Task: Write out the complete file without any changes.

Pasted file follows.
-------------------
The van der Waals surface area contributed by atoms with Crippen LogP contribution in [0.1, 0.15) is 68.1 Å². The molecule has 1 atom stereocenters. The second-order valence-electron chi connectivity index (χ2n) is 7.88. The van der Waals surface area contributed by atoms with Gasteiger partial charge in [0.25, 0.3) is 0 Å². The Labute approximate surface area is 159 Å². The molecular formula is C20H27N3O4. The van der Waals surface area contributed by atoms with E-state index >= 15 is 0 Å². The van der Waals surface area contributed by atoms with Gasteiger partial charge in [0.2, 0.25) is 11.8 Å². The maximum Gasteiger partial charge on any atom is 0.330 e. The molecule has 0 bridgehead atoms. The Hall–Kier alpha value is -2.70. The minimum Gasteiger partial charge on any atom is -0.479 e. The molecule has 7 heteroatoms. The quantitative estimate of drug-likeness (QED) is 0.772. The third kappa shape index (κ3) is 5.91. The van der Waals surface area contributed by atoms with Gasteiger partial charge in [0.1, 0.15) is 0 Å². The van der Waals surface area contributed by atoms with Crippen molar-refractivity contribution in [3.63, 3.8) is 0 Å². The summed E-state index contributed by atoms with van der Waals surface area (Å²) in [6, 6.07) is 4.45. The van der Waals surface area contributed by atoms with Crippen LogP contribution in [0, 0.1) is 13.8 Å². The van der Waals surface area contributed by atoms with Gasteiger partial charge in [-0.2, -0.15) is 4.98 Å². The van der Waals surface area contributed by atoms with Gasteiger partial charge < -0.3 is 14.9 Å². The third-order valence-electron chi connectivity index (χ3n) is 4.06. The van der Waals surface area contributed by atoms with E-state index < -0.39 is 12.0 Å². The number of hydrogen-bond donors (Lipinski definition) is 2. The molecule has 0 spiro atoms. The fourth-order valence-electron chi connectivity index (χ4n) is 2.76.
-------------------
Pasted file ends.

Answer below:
The van der Waals surface area contributed by atoms with Crippen LogP contribution in [0.1, 0.15) is 68.1 Å². The molecule has 1 atom stereocenters. The second-order valence-electron chi connectivity index (χ2n) is 7.88. The van der Waals surface area contributed by atoms with Gasteiger partial charge in [0.25, 0.3) is 0 Å². The Labute approximate surface area is 159 Å². The molecular formula is C20H27N3O4. The van der Waals surface area contributed by atoms with E-state index >= 15 is 0 Å². The van der Waals surface area contributed by atoms with Gasteiger partial charge in [0.2, 0.25) is 11.8 Å². The maximum Gasteiger partial charge on any atom is 0.330 e. The molecule has 0 bridgehead atoms. The Hall–Kier alpha value is -2.70. The minimum Gasteiger partial charge on any atom is -0.479 e. The molecule has 7 heteroatoms. The quantitative estimate of drug-likeness (QED) is 0.772. The third kappa shape index (κ3) is 5.91. The van der Waals surface area contributed by atoms with Gasteiger partial charge in [0.1, 0.15) is 0 Å². The van der Waals surface area contributed by atoms with Crippen molar-refractivity contribution in [3.63, 3.8) is 0 Å². The summed E-state index contributed by atoms with van der Waals surface area (Å²) in [6, 6.07) is 4.45. The van der Waals surface area contributed by atoms with Crippen LogP contribution in [0, 0.1) is 13.8 Å². The van der Waals surface area contributed by atoms with Gasteiger partial charge in [-0.2, -0.15) is 4.98 Å². The van der Waals surface area contributed by atoms with Gasteiger partial charge < -0.3 is 14.9 Å². The third-order valence-electron chi connectivity index (χ3n) is 4.06. The van der Waals surface area contributed by atoms with E-state index < -0.39 is 12.0 Å². The number of hydrogen-bond donors (Lipinski definition) is 2. The molecule has 0 spiro atoms. The fourth-order valence-electron chi connectivity index (χ4n) is 2.76.